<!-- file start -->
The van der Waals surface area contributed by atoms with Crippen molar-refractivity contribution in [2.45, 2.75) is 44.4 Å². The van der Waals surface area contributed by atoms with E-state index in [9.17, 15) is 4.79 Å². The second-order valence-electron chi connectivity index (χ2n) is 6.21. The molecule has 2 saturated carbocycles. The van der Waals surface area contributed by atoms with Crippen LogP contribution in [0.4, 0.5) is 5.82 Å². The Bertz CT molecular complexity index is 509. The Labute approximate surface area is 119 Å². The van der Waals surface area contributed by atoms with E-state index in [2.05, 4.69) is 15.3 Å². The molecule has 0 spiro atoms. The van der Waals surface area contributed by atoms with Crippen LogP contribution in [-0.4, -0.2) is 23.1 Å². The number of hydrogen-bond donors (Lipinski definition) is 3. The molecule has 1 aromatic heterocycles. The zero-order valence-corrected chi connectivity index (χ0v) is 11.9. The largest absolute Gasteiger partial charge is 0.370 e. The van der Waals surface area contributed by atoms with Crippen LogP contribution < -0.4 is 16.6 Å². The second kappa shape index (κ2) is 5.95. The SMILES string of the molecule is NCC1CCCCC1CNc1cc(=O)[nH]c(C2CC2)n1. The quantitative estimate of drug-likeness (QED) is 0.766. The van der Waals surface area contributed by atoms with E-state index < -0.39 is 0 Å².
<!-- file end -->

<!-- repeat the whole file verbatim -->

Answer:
The van der Waals surface area contributed by atoms with Crippen molar-refractivity contribution in [2.45, 2.75) is 44.4 Å². The van der Waals surface area contributed by atoms with E-state index in [9.17, 15) is 4.79 Å². The second-order valence-electron chi connectivity index (χ2n) is 6.21. The molecule has 2 saturated carbocycles. The van der Waals surface area contributed by atoms with Crippen LogP contribution in [0.4, 0.5) is 5.82 Å². The Bertz CT molecular complexity index is 509. The Labute approximate surface area is 119 Å². The van der Waals surface area contributed by atoms with E-state index in [2.05, 4.69) is 15.3 Å². The molecule has 0 spiro atoms. The van der Waals surface area contributed by atoms with Crippen LogP contribution in [-0.4, -0.2) is 23.1 Å². The number of hydrogen-bond donors (Lipinski definition) is 3. The molecule has 1 aromatic heterocycles. The zero-order valence-corrected chi connectivity index (χ0v) is 11.9. The largest absolute Gasteiger partial charge is 0.370 e. The van der Waals surface area contributed by atoms with Crippen LogP contribution < -0.4 is 16.6 Å². The second kappa shape index (κ2) is 5.95. The SMILES string of the molecule is NCC1CCCCC1CNc1cc(=O)[nH]c(C2CC2)n1. The quantitative estimate of drug-likeness (QED) is 0.766. The van der Waals surface area contributed by atoms with E-state index < -0.39 is 0 Å².